Prov­ince fights N.D. water-trans­fer plan

Winnipeg Free Press - - NEWS -

MAN­I­TOBA’S Sus­tain­able De­vel­op­ment min­is­ter says the prov­ince is in­ter­ven­ing in an ef­fort to pre­vent North Dakota from po­ten­tially send­ing in­va­sive species into the Red River and Lake Win­nipeg from the Mis­souri River.

“Man­i­toba has filed a no­tice of ap­peal with re­spect to the U.S. fed­eral district court’s Aug. 10 rul­ing on the North­west Area Water Sup­ply (NAWS) project case,” Rochelle Squires said Thurs­day.

“Man­i­toba’s pri­mary con­cern with the NAWS project and other in­ter­basin water trans­fers in North Dakota has al­ways been the se­ri­ous eco­log­i­cal con­se­quences that would re­sult from the in­tro­duc­tion of harm­ful in­va­sive species and aquatic dis­eases from the Mis­souri River basin into Man­i­toba’s rivers and lakes,” she said.

“While we re­gret that fur­ther le­gal ac­tion is nec­es­sary, our pri­or­ity is still to en­sure that wa­ters in Man­i­toba and Canada re­ceive the high­est pos­si­ble level of pro­tec­tion as the NAWS project moves for­ward.”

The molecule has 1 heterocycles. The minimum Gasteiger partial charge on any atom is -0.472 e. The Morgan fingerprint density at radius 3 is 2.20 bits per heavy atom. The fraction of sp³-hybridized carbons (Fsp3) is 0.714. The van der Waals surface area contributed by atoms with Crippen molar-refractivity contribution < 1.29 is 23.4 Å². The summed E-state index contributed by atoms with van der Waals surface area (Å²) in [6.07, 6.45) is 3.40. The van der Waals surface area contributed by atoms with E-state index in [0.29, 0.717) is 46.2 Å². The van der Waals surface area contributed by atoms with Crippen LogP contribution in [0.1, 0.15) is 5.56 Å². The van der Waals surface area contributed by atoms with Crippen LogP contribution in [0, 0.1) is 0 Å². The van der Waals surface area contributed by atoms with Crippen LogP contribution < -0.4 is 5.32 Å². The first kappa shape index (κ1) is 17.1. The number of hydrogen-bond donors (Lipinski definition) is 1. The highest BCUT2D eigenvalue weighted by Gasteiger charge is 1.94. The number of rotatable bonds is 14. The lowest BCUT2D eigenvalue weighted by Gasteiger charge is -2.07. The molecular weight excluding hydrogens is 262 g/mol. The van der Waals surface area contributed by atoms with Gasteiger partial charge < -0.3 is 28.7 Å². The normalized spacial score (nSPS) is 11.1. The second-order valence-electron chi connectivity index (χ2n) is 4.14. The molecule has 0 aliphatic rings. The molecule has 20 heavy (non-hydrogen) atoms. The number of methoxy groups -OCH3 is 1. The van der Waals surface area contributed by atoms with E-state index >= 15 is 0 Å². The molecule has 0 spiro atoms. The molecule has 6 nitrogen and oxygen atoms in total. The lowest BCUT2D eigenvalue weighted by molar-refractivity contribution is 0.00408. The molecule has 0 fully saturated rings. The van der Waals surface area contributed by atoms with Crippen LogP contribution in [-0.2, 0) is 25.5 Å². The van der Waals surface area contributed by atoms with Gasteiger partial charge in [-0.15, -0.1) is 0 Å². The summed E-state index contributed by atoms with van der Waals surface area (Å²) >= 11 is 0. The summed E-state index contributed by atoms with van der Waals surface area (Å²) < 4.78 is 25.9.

New Demo­crat MLA Rob Al­te­meyer and MP Daniel Blaikie re­cently raised alarms over the diver­sion projects in North Dakota.

The water would be pumped through pipe­lines to al­low North Dakota to grow its in­dus­trial de­vel­op­ment ca­pac­ity and to re­lieve years of drought, Al­te­meyer said.

“Both the Red River and the Assini­boine River are un­der threat, po­ten­tially se­vere threat,” he said.

Squires said Man­i­toba be­lieves the great­est con­cern with in­ter-basin water trans­fer projects arises with re­spect to mi­cro­bi­o­log­i­cal dis­ease­caus­ing or­gan­isms and the mi­cro­bi­o­log­i­cal early life stages of plants, fish, and in­ver­te­brates.

The min­is­ter told re­porters the diver­sion could par­tic­u­larly en­dan­ger fish life in Man­i­toba.

“An ex­am­ple of po­ten­tial im­pacts are those as­so­ci­ated with the par­a­sitic pro­to­zoa, com­monly known as whirling dis­ease,” Squires said.

“Whirling dis­ease is hav­ing dev­as­tat­ing im­pacts on cold-water fish­eries such as salmon, trout and sim­i­lar species in North Amer­ica.

“The dis­ease usu­ally causes neu­ro­log­i­cal dam­age to young fish, caus­ing the af­fected fish to ‘whirl’ in a corkscrew pat­tern. This makes feed­ing dif­fi­cult, makes it easy for preda­tors to eat the fish and thus their sur­vival rates are greatly re­duced,” she said.

“Whirling dis­ease is not cur­rently found in Man­i­toba, but has been found in the Mis­souri River basin.”


David McLaughlin trav­els back and forth to Ottawa, rack­ing up flight and ho­tel bills.

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